Finally, Mitchell describes how the lesson from the war on poverty should be that federalism and capitalism should be used to combat poverty, not top-down solutions from Washington. Welfare programs, as they currently stand, seem designed to punish those that want to break free from the talons of government programs. That’s the exact opposite of what should be the case and it is destroying American society because it means that the welfare rolls are growing ever larger:

Folks on the left think the solution to high implicit tax rates (i.e., the dependency trap) is to make benefits more widely available. In other words, don’t reduce handouts as income increases.

The other alternative is to make benefits less generous, which will simultaneously reduce implicit tax rates and encourage more work.

From: From: The War on Poverty Failed




My Take on the Failure of the War on Poverty

I only have one thing to add to the excellent points Mitchell made in his article. That point is that Americans seem to have forgotten that capitalism will solve our problems, especially poverty, if only we let it.

Whereas the socialist left supports compulsion, capitalism and its defenders on the right recognize that consent and incentives are all that is necessary to build a better society. With capitalism, a rising tide lifts all boats as profits and entrepreneurial spirit incentivize people of every station to work harder and produce more. That’s the virtue of capitalism and is what was working before the war on poverty; it was working excellently.

the rising tide of capitalism
Adam Smith on the Rising Tide of Capitalism, aka the solution to poverty

Then Johnson stepped in with the war on poverty and all that progress was undone. Now our finances are buried under a massive welfare state and a huge portion of the populace is dependent on government aid, as described in Free Market Revolution.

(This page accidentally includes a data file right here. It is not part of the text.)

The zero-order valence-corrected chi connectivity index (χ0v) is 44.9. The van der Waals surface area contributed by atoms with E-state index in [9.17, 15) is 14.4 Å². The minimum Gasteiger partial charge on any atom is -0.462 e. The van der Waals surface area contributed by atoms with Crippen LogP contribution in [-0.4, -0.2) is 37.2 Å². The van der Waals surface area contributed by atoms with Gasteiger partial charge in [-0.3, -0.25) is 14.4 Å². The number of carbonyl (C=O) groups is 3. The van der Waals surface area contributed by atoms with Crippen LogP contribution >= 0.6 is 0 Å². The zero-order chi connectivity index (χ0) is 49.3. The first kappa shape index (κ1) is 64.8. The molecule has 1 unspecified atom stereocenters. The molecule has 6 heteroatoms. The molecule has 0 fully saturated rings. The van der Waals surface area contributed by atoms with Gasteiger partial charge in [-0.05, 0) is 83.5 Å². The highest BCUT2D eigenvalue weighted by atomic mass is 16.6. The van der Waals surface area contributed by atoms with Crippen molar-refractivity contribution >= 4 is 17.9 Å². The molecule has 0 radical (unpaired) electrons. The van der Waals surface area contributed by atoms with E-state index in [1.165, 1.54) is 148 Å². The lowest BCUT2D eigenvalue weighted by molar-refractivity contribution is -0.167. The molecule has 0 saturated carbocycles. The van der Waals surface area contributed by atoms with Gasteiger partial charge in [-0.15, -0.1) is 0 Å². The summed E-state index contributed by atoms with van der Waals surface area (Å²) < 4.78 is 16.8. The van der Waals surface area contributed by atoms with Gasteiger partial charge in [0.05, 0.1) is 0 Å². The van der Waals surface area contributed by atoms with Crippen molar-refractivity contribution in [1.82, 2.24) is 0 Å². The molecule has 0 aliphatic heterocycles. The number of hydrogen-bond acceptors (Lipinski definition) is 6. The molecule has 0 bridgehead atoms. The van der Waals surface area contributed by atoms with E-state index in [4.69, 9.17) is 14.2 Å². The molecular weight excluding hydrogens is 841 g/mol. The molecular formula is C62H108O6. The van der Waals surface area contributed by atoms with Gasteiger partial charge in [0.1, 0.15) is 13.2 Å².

If Americans want to ever have a balanced budget and start decreasing the tremendously large national debt, then we will need to find ways to decrease our welfare rolls. Starting to roll back (no pun intended) the failed Great Society programs from the LBJ era are the best way to do that. Those programs suck up immense amounts of money and, even worse, keep people stuck on the rolls rather than encouraging them to get back into the workforce. We need more productive citizens, and thus more taxpayers, not more moochers and looters that remain firmly attached to the federal teat.




Conclusion

The war on poverty failed miserably because it threw the capitalist economic handbook as described by Adam Smith in the Wealth of Nations, Milton Friedman in Capitalism and Freedom, and Hayek in The Road to Serfdom out the window and replaced it with ever-growing spending and Big Government programs. Capitalism is the solution to poverty. It works because it creates wealth. Big Government policies just spend that wealth in an unproductive and often incomprehensibly idiotic manner.

By: Gen Z Conservative